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WWF response to recent protests

Following a number of issues raised by protesters during their occupation of WWF-UK's headquarters between 31 August and 3 September 2021, WWF-UK sent the following response on 14 September 2021:

We are writing in response to the issues raised with WWF-UK by protesters who recently occupied our Head Office, the Living Planet Centre in Woking. 

We met some of your members on 10 August 2021, to discuss concerns they had about some of WWF’s activities, and committed to continuing that dialogue. That commitment remains.  

The group of protesters, which included members of XR Youth Solidarity, then occupied the Living Planet Centre between 31 August and 3 September 2021, and raised a number of issues. We want to respond to those, to make sure you have a full and accurate picture of these issues and of our work. 

We believe that you share the same ambitions as we do – to halt and reverse nature loss, tackle the climate crisis and ensure a future where people and nature thrive.  

Communities are at the heart of our work and as a global organisation, we continue to strengthen the way we work, helping to ensure human rights of local communities are respected and promoted through our conservation efforts.  

We are committed to working together with local communities in this way and to support their ongoing efforts to live sustainably with nature. WWF unequivocally opposes the forced eviction of Indigenous peoples and local communities from their lands, wherever they are in the world.  

You can read more about our approach and a description of our Environmental and Social Safeguards Framework here. Importantly, should any individual or community feel they have been negatively affected by any actions of WWF, there are grievance mechanisms in operation within each country (and often in each project). If a genuine complaint cannot be resolved at country level, WWF has appointed an Independent Ombudsperson. The office of the Ombudsperson has complete independence from the executive both from a reporting and budgetary perspective – and reports directly to the President of WWF International with support from the International Board subcommittee.  

To address your specific issues: 

WWF-UK to publicly speak out against Tanzania’s new multiple land use and resettlement plan in Ngorongoro Conservation Area and publicly denounce the eviction of 80,000 Masai residents.  

WWF does not run projects or operations in the Ngorongoro Conservation Area (NCA). However, WWF recognises the importance and contribution of the NCA in ensuring the ecological integrity and biodiversity connectivity for the entire Northern Tanzania Landscape. We further recognise the significant contributions that Indigenous peoples have made to ensure the conservation of nature and wildlife in the NCA, given the challenges of a mixed land-use area where people and nature co-exist.   

WWF-Tanzania has made it clear to stakeholders, including the Government, that it does not support the eviction of local communities from their ancestral areas for any form of conservation initiatives without free, prior and informed consent of those communities. As a network, WWF categorically opposes the involuntary resettlement of Indigenous peoples from the NCA and anywhere else in the world; WWF has a global standard that prohibits involvement in any such activity.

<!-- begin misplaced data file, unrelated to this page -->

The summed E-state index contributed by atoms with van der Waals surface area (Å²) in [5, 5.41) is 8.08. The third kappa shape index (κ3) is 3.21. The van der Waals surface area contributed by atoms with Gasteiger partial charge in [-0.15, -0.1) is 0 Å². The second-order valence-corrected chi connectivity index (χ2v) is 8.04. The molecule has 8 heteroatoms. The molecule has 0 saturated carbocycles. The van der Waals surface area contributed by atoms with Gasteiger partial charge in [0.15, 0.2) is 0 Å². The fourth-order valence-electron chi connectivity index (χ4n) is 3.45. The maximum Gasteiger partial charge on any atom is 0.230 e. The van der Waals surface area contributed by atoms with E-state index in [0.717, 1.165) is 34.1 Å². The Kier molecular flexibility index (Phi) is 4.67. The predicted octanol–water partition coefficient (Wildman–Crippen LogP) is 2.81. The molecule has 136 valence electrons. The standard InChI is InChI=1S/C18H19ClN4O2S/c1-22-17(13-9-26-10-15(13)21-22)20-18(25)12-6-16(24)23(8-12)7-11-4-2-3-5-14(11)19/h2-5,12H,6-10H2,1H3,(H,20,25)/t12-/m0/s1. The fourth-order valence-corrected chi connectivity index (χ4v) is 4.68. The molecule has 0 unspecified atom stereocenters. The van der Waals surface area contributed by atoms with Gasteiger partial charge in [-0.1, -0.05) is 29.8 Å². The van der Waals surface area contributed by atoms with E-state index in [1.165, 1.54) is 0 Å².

WWF-UK to publicly endorse Gbabandi’s Declaration of Conservation and Human Rights and put pressure on WWF International to respond to it.  

WWF-UK has not been involved in any conservation projects in Cameroon. The allegations against WWF in relation to Cameroon were investigated very thoroughly in the Independent Review, which we commissioned and published in full in November 2020. WWF’s detailed response, published alongside the Review, set out a range of measures including consultations with communities in Cameroon who have shared their recommendations directly to help strengthen our ongoing efforts to embed human rights in nature conservation in the country.  

WWF-Cameroon has been active in discussions with local communities and the Government, including supporting the implementation of a Memorandum of understanding between Cameroon’s Ministry of Forest and Wildlife (MINFOF) and the Baka association (ASBABUK). As part of this effort, WWF-Cameroon has been working with national Indigenous alliance, Réseau Recherches Actions Concertées Pygmées (RACOPY), on a strengthened grievance mechanism. Initiated by a local civil society organisation (CEFAID) in 2016, the mechanism is a tool for Baka and other Indigenous groups to raise any grievances or complaints related to any violation of their rights and receive support for access to legal systems as required. You can read more about the approach of WWF-Cameroon here and here

WWF-UK senior staff to speak directly with communities in areas affected by WWF projects.  

WWF is a global network, active through local leadership in nearly 100 countries across all continents. We firmly believe that local WWF staff from and working directly alongside these communities in the places they live, who have the deepest level of knowledge and understanding of local issues, are best placed to lead on conversations with local communities and Indigenous peoples in those places. These conversations are core to our work, have been ongoing, and we remain open to talking to concerned communities, especially in areas where we work.